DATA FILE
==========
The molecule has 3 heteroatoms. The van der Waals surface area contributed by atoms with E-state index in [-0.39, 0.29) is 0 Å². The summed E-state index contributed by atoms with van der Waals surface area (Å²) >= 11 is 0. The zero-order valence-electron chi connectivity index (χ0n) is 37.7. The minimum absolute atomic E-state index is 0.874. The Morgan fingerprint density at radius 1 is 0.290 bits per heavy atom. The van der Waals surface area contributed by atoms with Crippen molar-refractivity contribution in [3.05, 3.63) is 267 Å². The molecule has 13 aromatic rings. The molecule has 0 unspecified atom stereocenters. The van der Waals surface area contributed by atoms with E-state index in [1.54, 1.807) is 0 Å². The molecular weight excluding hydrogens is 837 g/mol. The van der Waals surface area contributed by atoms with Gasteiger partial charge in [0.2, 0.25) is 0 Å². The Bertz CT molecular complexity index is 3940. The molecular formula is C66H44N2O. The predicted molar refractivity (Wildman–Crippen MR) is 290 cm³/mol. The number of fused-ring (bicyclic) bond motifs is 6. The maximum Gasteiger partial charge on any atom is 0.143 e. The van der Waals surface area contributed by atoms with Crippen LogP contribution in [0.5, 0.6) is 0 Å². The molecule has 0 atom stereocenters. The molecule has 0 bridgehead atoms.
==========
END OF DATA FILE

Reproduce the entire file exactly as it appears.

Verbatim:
The molecule has 3 heteroatoms. The van der Waals surface area contributed by atoms with E-state index in [-0.39, 0.29) is 0 Å². The summed E-state index contributed by atoms with van der Waals surface area (Å²) >= 11 is 0. The zero-order valence-electron chi connectivity index (χ0n) is 37.7. The minimum absolute atomic E-state index is 0.874. The Morgan fingerprint density at radius 1 is 0.290 bits per heavy atom. The van der Waals surface area contributed by atoms with Crippen molar-refractivity contribution in [3.05, 3.63) is 267 Å². The molecule has 13 aromatic rings. The molecule has 0 unspecified atom stereocenters. The van der Waals surface area contributed by atoms with E-state index in [1.54, 1.807) is 0 Å². The molecular weight excluding hydrogens is 837 g/mol. The van der Waals surface area contributed by atoms with Gasteiger partial charge in [0.2, 0.25) is 0 Å². The Bertz CT molecular complexity index is 3940. The molecular formula is C66H44N2O. The predicted molar refractivity (Wildman–Crippen MR) is 290 cm³/mol. The number of fused-ring (bicyclic) bond motifs is 6. The maximum Gasteiger partial charge on any atom is 0.143 e. The van der Waals surface area contributed by atoms with Crippen LogP contribution in [0.5, 0.6) is 0 Å². The molecule has 0 atom stereocenters. The molecule has 0 bridgehead atoms.